Posted by: Patricia Salkin | May 31, 2018

IL Appeals Court Reverses Dismissal Claims Arising from Grant of Special Use Permit

This post was authored by Matthew Loeser, Esq.

Ogle County granted a special-use permit to operate a “Motor Carrier Facility” to store garbage trucks and dumpsters on a property owned by the Stukenbergs and STKE, LLC. The property was located in an AG-1 agricultural zoning district, and surrounded by private property containing unimproved farmland and rural home sites, farm buildings, and single-family homes. The surrounding property was being used consistently with the AG-1 zoning. Plaintiff Paul owned property adjacent to the Stukenberg property, and the DeHavens owned property approximately 1250 feet away. Plaintiffs alleged that the proposed use would be unconstitutional as applied to their properties. In this case, Plaintiffs claimed that the trial court erroneously held that they lacked standing to challenge the County’s granting of a special-use permit on nearby property and that they did not allege a facial challenge, as required, to the ordinance approving the special use.

The court first noted that it was unclear whether a plaintiff challenging the granting of a special-use permit for a neighboring property had a duty to plead special damages. Here, Plaintiffs claimed that Paul’s property was immediately adjacent to the subject tract and that the DeHavens’ property was within 1250 feet of it. Based on the proximity of these properties, the court determined that effects such as noise and odors would be felt more acutely on plaintiffs’ properties than on those many miles distant. Furthermore, Plaintiffs allege that “run-off from the garbage dumpsters and garbage trucks would drain to the bottomland areas which were immediately adjacent to the Walter Paul property.” As such, the court held that plaintiffs adequately pleaded that they would suffer damages different from those of the public generally.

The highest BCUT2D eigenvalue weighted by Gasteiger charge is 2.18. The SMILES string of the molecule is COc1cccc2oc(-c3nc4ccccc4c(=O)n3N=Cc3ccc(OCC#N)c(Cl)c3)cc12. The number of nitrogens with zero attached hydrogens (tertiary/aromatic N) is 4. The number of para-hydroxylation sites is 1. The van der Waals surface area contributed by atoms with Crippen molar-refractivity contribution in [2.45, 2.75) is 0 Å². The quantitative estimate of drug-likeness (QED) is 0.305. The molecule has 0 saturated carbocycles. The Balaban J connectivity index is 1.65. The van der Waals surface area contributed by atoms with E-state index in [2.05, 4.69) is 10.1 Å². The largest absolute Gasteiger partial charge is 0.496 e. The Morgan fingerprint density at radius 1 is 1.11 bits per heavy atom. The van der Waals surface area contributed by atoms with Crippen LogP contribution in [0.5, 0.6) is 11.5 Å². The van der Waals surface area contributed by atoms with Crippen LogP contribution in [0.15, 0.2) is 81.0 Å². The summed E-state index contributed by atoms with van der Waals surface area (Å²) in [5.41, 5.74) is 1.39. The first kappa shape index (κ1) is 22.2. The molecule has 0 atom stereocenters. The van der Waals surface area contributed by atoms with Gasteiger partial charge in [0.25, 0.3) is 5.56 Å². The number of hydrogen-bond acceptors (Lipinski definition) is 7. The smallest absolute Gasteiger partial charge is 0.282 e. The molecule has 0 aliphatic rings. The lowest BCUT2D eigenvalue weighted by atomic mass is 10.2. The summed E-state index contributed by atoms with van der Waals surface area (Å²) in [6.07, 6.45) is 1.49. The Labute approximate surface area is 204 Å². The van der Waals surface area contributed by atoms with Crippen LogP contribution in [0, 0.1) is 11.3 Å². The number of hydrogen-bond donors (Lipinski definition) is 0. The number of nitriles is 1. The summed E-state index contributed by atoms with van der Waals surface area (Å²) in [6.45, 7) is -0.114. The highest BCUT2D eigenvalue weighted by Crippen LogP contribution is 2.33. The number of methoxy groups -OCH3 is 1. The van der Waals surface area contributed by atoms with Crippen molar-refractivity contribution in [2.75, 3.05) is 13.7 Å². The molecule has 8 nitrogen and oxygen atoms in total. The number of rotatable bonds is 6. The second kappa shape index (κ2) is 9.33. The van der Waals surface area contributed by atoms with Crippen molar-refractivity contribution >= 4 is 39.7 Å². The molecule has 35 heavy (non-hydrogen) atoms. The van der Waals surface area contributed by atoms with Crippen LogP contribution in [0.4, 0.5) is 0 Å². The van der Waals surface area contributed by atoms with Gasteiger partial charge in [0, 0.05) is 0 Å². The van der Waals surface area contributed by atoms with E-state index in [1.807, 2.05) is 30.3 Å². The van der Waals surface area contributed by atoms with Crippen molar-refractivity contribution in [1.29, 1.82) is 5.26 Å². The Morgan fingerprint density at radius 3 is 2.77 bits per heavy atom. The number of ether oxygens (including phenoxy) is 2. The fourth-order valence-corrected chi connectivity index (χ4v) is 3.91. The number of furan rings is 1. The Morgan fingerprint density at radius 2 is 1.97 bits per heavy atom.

Defendants next contended that, even if the trial court erred in dismissing the entire complaint, its dismissal of count II should be affirmed because the count failed to state a claim. In count II, plaintiffs alleged that the county failed to follow its own zoning ordinance in granting the special-use permit. The court determined that if a municipality violates its own valid ordinance, its action is illegal, and the courts may enjoin it. Accordingly, the court reversed the dismissal of count II.

Plaintiffs lastly claimed that count III, which sought to enjoin the proposed use, was likewise improperly dismissed. Defendants’ argument that the claim was insufficient restated their previous arguments about the complaint in general. As such, the court declined to consider whether plaintiffs’ specific allegations were sufficient to state a cause of action for injunctive relief. Accordingly, the court reversed the dismissal of count III.

Paul v County Officials of Ogle, 2018 WL. App. 2d 170699 (IL App. 4/20/2018)


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